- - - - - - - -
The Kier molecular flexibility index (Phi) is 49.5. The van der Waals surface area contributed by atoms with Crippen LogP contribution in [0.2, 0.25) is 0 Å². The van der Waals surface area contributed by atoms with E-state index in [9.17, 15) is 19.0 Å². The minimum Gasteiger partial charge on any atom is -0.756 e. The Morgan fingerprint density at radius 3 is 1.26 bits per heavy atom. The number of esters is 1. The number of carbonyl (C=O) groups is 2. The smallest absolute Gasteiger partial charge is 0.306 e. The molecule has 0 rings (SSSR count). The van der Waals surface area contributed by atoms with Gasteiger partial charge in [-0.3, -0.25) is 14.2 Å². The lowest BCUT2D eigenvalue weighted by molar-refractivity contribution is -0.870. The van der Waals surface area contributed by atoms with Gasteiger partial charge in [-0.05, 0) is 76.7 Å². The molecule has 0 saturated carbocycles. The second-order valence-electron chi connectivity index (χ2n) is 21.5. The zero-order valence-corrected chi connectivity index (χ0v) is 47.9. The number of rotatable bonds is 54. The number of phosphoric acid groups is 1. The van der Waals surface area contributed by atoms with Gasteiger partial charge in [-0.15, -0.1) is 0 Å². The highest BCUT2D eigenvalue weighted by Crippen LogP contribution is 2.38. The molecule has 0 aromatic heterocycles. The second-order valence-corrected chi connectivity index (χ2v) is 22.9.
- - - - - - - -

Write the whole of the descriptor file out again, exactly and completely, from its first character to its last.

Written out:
The Kier molecular flexibility index (Phi) is 49.5. The van der Waals surface area contributed by atoms with Crippen LogP contribution in [0.2, 0.25) is 0 Å². The van der Waals surface area contributed by atoms with E-state index in [9.17, 15) is 19.0 Å². The minimum Gasteiger partial charge on any atom is -0.756 e. The Morgan fingerprint density at radius 3 is 1.26 bits per heavy atom. The number of esters is 1. The number of carbonyl (C=O) groups is 2. The smallest absolute Gasteiger partial charge is 0.306 e. The molecule has 0 rings (SSSR count). The van der Waals surface area contributed by atoms with Gasteiger partial charge in [-0.3, -0.25) is 14.2 Å². The lowest BCUT2D eigenvalue weighted by molar-refractivity contribution is -0.870. The van der Waals surface area contributed by atoms with Gasteiger partial charge in [-0.05, 0) is 76.7 Å². The molecule has 0 saturated carbocycles. The second-order valence-electron chi connectivity index (χ2n) is 21.5. The zero-order valence-corrected chi connectivity index (χ0v) is 47.9. The number of rotatable bonds is 54. The number of phosphoric acid groups is 1. The van der Waals surface area contributed by atoms with Gasteiger partial charge in [-0.15, -0.1) is 0 Å². The highest BCUT2D eigenvalue weighted by Crippen LogP contribution is 2.38. The molecule has 0 aromatic heterocycles. The second-order valence-corrected chi connectivity index (χ2v) is 22.9.